Naomi Blohm

The six-month grain rally continues to be well intact. Current ending stocks for corn, soybeans and wheat are all historically snug, with the likelihood of getting smaller in the months to come.

While grain market fundamentals remain supportive in the bigger picture, the recent rally appears to be running out of steam. Corn futures even signaled a topping signal on daily charts back on Feb. 9, after the U.S. Department of Agriculture report released that day was viewed as “not bullish enough,” sending prices lower at end of day. Soybean futures are also signaling a pause on the bullish trend and have been trading in a sideways trading pattern for nearly two months. While we do not feel corn and soybean futures prices will fall dramatically lower, there is little incentive for prices to rally excessively higher in the short term.

Corn futures did not receive much in the way of fresh fundamental news on the February USDA report. Ending stocks were reduced to 1.502 billion bushels, with a stocks-to-use ratio now at 10.3%. While friendly news, this news was largely expected, and already priced into the market.

The soybean old crop fundamentals remain friendly, there is no question. The stocks-to-use ratio is now tied for the tightest ever in history at 2.6%. Export demand is strong with export sales near 95% of USDA projections of 2.25 billion bushels. Export inspections (what has actually left the country already) is pegged at 80% of USDA projections, well ahead of the normal five-year average pace. In mid-February, the National Oilseed Processors Association Crush Report was released. The report was supportive for sure, announcing that 184 million bushels of soybeans were crushed in the month of January. 184 million bushels was the second largest crush number, ever.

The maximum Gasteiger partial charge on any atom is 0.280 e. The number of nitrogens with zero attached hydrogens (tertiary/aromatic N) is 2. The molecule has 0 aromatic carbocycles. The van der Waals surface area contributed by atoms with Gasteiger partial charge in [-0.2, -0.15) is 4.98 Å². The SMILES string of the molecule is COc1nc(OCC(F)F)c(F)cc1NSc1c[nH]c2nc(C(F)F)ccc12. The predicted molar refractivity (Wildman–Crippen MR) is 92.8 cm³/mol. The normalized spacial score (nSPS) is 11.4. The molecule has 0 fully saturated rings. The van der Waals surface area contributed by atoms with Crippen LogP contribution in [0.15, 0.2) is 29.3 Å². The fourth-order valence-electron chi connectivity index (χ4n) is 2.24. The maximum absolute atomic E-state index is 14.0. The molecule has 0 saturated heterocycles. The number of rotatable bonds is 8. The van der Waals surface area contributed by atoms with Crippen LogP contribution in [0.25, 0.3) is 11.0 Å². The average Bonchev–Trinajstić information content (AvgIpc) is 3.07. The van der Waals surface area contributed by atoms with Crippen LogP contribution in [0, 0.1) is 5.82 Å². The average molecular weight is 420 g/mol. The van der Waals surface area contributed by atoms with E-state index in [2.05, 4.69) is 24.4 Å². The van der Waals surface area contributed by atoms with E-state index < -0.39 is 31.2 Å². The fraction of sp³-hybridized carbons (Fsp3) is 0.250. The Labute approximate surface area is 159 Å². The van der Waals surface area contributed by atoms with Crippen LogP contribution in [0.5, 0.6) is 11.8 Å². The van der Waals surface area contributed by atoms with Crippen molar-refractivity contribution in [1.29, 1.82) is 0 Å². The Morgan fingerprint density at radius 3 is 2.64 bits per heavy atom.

You would think that with all this supportive news that grain prices would continue to march higher. But actually, this supportive news is allowing for prices to not fall apart lower. There is not brand new demand, nor is there much to debate about regarding remaining supplies on hand.

Seasonally, there is a strong tendency for corn and soybean futures prices to trade sideways to lower during March as export sales start to diminish. Remember, that the South American crop is being harvested, and will win export business in the months ahead. This is a normal market feature that occurs annually. Looking ahead, the next USDA report is not until March 9. And quite frankly, there likely won’t be much fresh bullish news announced between now and then.

With old crop price outlook friendly, where does that leave new crop? The USDA Outlook Forum in February showed expected larger corn and soybean acres to be planted in the United States this spring. Corn acres will likely be close to 92 million acres, with soybean acres pegged near 90 million. This perception will likely keep a lid on any type of new crop corn or soybean rally for a few weeks until the March 31 perspective plantings report announces the official government data. One thing to keep in mind, because the old crop corn and soybean story is so friendly, new crop prices likely won’t fall apart either. A sideways trading range seems likely to develop in the weeks ahead.

Is there anything that might make the market trade higher again in the short term? A surprise move for this market would be if China made any large export purchases in the next few weeks. Trade is expecting China to shift their attention to South American supplies, so any fresh announced export sales would be a welcomed bullish announcement. Also, the second crop corn in Brazil is very slow to get planted because the soybean harvest is behind schedule. The longer it takes for that second crop corn to get into the ground, the more it is at risk of key development during the traditional dry season in Brazil. Remember, 70% of the corn that is grown in Brazil is from the second crop corn production.

If you’re thinking of making any additional old or new crop sales, this might be your best opportunity in the short term. While futures prices could have potential to explode higher this summer depending on U.S. weather, don’t lose sight of the opportunity in front of you.

Editor’s note: Naomi Blohm is a marketing advisor with Total Farm Marketing by Stewart-Marketing and she is a regular contributor to the Iowa PBS series “Market to Market.” She can be reached at naomi@totalfarmmarketing.com.

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